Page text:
Operationalizing coastal wetland ecosystem services for enhanced decision making and resilience
|David W. Yoskowitz
|Hutchison, Lauren Marie
|A dissertation Submitted in Partial Fulfillment of the Requirements for the Degree of DOCTOR of PHILOSOPHY in COASTAL & MARINE SYSTEM SCIENCE from Texas A&M University-Corpus Christi in Corpus Christi, Texas.
|The overarching goal of this dissertation is to operationalize the concept of ecosystem services to enhance coastal wetland resilience and resource management and decision making. Research herein helps to operationalize ecosystem services for science-based decision making, particularly in the context of wetland mitigation and restoration. In the northern Gulf of Mexico, the subtropical black mangrove, Avicennia germinans, is expanding its range northward into temperate salt marshes dominated by smooth cordgrass, Spartina alterniflora. The northern expansion of mangroves in this region is attributed to increasing temperatures and decreases in the frequency and duration of freezes. With a 2°C to 4°C increase in mean annual minimum temperature, 95-100% of salt marshes in Texas and Louisiana could be vulnerable to displacement by mangroves by the year 2100. A shift in dominance from salt marsh to mangrove habitat could alter ecosystem functions, affecting the supply and resiliency of ecosystem services. A meta-analysis was conducted to examine the variability in carbon storage between marshes and mangroves along the northern Gulf of Mexico and to identify data gaps and research needs in the region. Data were categorized as aboveground biomass, belowground biomass, and soil carbon. There is an abundance of published data on the carbon storage capacity of salt marshes in this region. However, there are less data available on the carbon storage capacity of mangroves, especially for belowground biomass. Results suggest that all compartments of salt marsh carbon storage are significantly different from one another, with the majority of carbon stored in soil carbon and belowground biomass, respectively. Due to lack of mangrove data, only the soil carbon compartment of salt marshes and mangroves were compared and were found to not be significantly different from each other. Data collected in Texas were extracted from the meta-analysis dataset and applied to a case study within the Mission-Aransas National Estuarine Research Reserve, TX. Scenarios were developed to assess potential changes in carbon storage assuming a transition from salt marsh- to mangrove-dominated habitat. Due to greater carbon storage potential in mangrove aboveground biomass, scenarios suggest an increase in aboveground carbon storage capacity, which relates to increased storm protection and climate mitigation. Belowground biomass and soil carbon data were limited, especially for mangroves, but data available from outside the study area were used to make predictions about potential changes within the system. Data gaps and research needs were also highlighted as part of this research. A wetland policy assessment was conducted that elucidated the need for enhanced wetland compensatory mitigation in Texas. This work provides guidance on potential changes to Texas coastal wetland permitting programs for improved protection of coastal wetland functions and ecosystem services. Conceptual models were developed that connect the replacement of wetland functions to specific ecosystem services. The connection between public interest review factors and ecosystem services was also highlighted. Recommendations regarding the need for the development of educational materials to assist individuals involved in the compensatory mitigation process were provided.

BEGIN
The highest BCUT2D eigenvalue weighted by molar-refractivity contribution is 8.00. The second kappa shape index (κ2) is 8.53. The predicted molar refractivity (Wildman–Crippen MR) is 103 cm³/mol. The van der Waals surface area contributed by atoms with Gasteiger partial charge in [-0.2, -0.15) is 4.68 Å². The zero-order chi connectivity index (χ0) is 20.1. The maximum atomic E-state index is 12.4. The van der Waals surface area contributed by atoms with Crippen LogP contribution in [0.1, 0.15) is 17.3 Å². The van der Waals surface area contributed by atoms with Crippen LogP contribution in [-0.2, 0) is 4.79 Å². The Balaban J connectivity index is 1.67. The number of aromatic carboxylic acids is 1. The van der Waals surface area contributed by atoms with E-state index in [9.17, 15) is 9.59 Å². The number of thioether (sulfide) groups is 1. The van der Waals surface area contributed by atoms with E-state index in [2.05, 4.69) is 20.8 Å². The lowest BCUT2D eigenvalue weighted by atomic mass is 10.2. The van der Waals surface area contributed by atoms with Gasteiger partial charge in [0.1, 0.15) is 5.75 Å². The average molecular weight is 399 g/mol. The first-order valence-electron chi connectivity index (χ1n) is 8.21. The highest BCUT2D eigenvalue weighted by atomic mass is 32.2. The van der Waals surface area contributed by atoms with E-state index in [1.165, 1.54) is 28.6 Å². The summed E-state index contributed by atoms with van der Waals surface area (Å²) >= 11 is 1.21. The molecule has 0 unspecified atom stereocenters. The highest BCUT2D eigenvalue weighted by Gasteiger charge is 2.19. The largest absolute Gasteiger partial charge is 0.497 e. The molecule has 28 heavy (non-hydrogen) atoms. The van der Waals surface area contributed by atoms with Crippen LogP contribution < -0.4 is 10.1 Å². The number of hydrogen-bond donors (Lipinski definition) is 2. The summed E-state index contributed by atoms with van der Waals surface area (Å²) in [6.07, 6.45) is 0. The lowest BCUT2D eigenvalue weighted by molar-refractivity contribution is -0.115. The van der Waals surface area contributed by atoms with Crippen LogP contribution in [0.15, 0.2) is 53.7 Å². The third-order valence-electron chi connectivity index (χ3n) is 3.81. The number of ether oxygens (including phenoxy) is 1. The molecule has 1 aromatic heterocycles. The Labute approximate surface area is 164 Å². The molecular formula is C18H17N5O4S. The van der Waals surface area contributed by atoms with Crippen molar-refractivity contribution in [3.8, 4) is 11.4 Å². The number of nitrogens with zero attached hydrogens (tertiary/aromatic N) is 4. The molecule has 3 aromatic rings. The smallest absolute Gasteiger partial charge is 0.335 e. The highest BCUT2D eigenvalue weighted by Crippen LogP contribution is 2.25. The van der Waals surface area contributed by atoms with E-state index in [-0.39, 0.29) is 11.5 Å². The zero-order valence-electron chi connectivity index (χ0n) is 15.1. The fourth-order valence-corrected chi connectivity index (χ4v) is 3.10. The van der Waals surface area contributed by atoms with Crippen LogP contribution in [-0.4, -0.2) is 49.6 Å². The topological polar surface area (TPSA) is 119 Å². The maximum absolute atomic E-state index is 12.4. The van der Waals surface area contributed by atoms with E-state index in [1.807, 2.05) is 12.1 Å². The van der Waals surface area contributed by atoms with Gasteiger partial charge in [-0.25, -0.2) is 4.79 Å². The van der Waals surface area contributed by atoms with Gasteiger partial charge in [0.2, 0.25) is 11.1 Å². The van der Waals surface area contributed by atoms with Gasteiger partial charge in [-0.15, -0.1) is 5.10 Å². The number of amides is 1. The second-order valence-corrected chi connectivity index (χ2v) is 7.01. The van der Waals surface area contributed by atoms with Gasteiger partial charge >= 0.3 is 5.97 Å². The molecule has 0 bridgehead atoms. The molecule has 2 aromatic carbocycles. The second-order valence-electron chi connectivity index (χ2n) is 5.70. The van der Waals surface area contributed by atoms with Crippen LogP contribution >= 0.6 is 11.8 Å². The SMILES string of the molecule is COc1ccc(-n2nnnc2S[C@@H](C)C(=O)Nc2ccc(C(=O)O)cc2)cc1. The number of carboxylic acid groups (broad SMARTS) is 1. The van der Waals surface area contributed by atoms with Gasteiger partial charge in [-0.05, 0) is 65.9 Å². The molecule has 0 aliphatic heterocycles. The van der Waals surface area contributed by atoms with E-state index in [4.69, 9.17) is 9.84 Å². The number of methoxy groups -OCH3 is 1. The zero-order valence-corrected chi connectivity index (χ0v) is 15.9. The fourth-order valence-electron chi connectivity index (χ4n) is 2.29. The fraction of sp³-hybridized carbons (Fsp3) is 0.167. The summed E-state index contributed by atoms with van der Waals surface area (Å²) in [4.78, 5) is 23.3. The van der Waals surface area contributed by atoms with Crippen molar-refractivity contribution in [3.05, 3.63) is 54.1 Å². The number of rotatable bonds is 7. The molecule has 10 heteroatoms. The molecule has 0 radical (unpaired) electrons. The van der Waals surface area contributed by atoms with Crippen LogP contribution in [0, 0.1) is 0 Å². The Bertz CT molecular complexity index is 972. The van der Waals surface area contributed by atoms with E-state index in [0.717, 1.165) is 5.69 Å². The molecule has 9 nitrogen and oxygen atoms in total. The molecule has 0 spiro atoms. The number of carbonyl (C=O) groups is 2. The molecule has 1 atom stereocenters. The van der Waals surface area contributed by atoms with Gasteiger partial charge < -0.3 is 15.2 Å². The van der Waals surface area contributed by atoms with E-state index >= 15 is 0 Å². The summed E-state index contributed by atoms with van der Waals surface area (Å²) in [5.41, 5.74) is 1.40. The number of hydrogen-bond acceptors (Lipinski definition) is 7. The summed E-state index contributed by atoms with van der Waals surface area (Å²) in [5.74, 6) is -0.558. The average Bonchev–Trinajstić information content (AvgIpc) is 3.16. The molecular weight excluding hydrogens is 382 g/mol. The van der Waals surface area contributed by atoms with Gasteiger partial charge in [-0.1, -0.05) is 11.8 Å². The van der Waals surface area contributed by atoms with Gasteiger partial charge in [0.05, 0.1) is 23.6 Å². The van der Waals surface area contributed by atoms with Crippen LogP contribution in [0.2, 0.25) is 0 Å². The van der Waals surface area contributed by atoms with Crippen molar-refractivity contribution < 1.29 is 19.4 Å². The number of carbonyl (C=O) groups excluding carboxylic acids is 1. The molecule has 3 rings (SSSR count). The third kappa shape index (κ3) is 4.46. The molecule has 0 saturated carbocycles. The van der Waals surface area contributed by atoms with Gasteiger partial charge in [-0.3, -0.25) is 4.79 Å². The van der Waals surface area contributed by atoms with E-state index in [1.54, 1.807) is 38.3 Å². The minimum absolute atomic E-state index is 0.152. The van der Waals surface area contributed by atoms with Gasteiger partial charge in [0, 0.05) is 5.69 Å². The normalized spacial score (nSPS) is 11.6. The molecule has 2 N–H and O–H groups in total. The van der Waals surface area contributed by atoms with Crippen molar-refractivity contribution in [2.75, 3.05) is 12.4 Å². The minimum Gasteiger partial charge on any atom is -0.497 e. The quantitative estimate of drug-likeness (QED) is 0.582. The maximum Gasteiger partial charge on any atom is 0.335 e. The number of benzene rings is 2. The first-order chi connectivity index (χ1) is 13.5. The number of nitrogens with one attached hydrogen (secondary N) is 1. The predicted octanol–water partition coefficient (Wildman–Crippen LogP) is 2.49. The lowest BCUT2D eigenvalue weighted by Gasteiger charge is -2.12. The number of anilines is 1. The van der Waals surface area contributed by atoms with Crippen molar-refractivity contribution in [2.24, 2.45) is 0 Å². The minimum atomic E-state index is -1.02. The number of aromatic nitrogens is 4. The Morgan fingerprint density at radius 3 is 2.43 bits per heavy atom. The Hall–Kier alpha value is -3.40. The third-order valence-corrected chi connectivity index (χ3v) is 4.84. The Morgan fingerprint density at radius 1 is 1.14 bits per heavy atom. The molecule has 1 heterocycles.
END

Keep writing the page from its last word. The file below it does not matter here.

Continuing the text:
|Physical and Environmental Sciences
|College of Science and Engineering
|This material is made available for use in research, teaching, and private study, pursuant to U.S. Copyright law. The user assumes full responsibility for any use of the materials, including but not limited to, infringement of copyright and publication rights of reproduced materials. Any materials used should be fully credited with its source. All rights are reserved and retained regardless of current or future development or laws that may apply to fair use standards. Permission for publication of this material, in part or in full, must be secured with the author and/or publisher.
|clean water act
|Operationalizing coastal wetland ecosystem services for enhanced decision making and resilience